Zero-sum game

A zero-sum game is a situation, especially a competitive one, in which there is no net gain among the participants. If one gains, it means others have to lose an equivalent amount. For example, if the only way for you to gain $1,000 is to deprive someone else of $1,000, you’re in a zero-sum game. The term is also sometimes used to refer to situations in which one’s own gains offset one’s losses. These are zero-sum game’s popular meanings, anyway. Followers of game theory, where the phrase … [Read more...]

Bound vs. bounded

The verb bind makes bound in the past tense and as a past participle. So, for example, if you tied together two things this morning, you bound them together, and the two things were then bound together. Bounded is the past tense and past participle of the verb bound, which has two main definitions: (1) to confine or serve as the boundary of, and (2) to leap or spring. For example, an island is bounded on all sides by water, and somewhere a rabbit bounded out of a bush this morning. Bind is … [Read more...]

Parlay vs. parley

To parlay is (1) to place a bet as part of a series of bets using cumulative winnings; (2) more simply, just to bet; or (3) to maneuver something of advantage to receive something else of much greater value. To parley is to have a discussion, especially one between enemies or opposing sides. Both words also have corresponding noun senses: a parlay is a bet, and a parley is a discussion. The two are not quite homophones (parlay is pronounced par-LAY; parley is PAR-lee), but they are often … [Read more...]

Blessed vs. blest

Blessed is the past tense and past participle of bless. Blest is an archaic form that shows up mainly in references to old, mostly poetical texts and as a poetic affectation. Elsewhere, it has been pushed out of the language. This is the case throughout the English-speaking world. Both spellings descend from older forms in Old and Middle English, and both developed around the  14th century,1 though blessed is probably a little older. Blessed is one of a number of -ed words that gained a -t … [Read more...]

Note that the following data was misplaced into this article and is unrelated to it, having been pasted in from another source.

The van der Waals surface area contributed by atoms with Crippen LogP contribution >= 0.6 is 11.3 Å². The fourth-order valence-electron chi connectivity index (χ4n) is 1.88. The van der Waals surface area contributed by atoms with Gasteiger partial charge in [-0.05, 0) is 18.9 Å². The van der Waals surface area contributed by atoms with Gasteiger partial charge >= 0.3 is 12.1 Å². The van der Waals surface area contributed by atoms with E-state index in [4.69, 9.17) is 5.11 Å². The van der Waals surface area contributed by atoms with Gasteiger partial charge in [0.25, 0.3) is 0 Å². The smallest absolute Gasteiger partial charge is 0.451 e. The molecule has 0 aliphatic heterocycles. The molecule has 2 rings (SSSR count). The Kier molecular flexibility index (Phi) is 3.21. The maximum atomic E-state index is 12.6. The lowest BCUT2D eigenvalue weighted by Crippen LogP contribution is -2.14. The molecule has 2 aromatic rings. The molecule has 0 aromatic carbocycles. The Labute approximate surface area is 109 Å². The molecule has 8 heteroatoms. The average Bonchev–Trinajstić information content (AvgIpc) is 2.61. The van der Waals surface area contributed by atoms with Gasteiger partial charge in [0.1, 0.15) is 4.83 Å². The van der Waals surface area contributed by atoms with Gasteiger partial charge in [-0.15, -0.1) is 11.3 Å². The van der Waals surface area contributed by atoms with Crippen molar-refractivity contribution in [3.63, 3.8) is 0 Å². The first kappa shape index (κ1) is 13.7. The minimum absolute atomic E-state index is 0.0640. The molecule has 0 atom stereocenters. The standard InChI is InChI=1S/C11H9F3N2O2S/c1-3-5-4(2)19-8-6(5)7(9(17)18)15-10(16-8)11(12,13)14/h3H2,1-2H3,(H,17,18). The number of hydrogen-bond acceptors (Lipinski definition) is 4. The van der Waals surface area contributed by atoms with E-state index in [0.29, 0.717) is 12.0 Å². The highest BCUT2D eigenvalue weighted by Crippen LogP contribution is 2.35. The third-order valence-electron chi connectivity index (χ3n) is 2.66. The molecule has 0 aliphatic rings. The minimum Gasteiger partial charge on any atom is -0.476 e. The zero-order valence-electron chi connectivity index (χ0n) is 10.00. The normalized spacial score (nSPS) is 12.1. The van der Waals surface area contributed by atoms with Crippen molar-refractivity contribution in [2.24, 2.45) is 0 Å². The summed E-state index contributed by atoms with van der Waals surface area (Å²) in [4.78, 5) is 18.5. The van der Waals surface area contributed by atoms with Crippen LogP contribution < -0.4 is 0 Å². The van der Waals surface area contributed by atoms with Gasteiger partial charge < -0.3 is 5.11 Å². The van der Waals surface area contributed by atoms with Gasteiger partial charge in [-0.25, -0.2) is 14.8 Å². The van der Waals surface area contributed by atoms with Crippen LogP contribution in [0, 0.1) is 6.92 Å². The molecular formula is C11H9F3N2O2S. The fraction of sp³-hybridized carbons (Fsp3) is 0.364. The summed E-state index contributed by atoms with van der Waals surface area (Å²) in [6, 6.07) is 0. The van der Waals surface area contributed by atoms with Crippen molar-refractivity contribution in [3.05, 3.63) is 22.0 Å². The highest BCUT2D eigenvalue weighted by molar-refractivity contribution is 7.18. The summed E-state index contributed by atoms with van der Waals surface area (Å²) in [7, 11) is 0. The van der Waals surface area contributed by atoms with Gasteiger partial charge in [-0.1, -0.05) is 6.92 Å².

Real-time vs. real time

Real-time, with a hyphen, is an adjective describing something in which results, feedback, or statistical data follow input with no noticeable delay. The word is increasingly spelled realtime, and this may eventually become the standard spelling if people continue to find the adjective useful. For now, though, the hyphenated form is preferred. Real time is two words where the phrase functions as a noun, usually embedded in the adverbial phrase in real time. If this is confusing, just remember … [Read more...]


Tete-a-tete (pronounced tet-uh-tet) comes from the French tête-à-tête, which translates literally to head to head. In English, we use it mainly as (1) a noun meaning a private conversation between two people, (2) an adjective meaning involving two people conversing in private, and (3) an adverb meaning done in private between two people. These are its conventional meanings, anyway. The phrase is also sometimes used to mean a match or competition between two people, and it's sometimes used to … [Read more...]

Crumby vs. crummy

Crummy means shabby, miserable, or of little value. The word was originally spelled crumby, but crumby is shedding that definition and is increasingly confined to its older senses---(1) full of or covered in crumbs, and (2) tending to break into crumbs. In the second sense, it's synonymous with crumbly.  Crumby has been in English since the 17th century, and it gained the slang senses now associated with crummy in the 19th century.1 Crummy has several little-used old definitions,2 but it … [Read more...]

Log in vs. login

Login, spelled as one word, is only a noun or an adjective. For example, the information you use to sign into your email is your login (noun), and the page where you sign in is the login page (adjective). Log in is two words when it functions as a verb. For example, you log in with your login information. Related Log on vs. log in There is much precedent for the distinction. Many two-word phrasal verbs have one-word equivalents that function as nouns and adjectives---for example, check … [Read more...]


In Old Norse writings, berserkers are warriors who fight in a furious, uncontrollable, possibly drug-induced trance that gives them great strength and courage. The word came to English in the early 19th century and was initially used mainly in reference to the warriors, but it was soon shortened to berserk and gained its secondary, now more common meaning: frenetically upset or violent. The adjective is often embedded in the verb phrase go berserk, similar in construction and meaning to phrases … [Read more...]

Installment vs. instalment

The noun referring to something issued or paid at intervals is spelled installment in the U.S. Outside the U.S., it's spelled with one l---instalment. Canada is the only English-speaking country outside the U.S. where installment is common; it appears in 21st-century Canadian books and news publications about twice for every three instances of instalment. Related Installation vs. installment Both spellings are as old as the word itself, which originated in the 16th century, and the … [Read more...]

About Grammarist
Contact | Privacy policy | Home
© Copyright 2009-2014 Grammarist

Sign up for our mailing list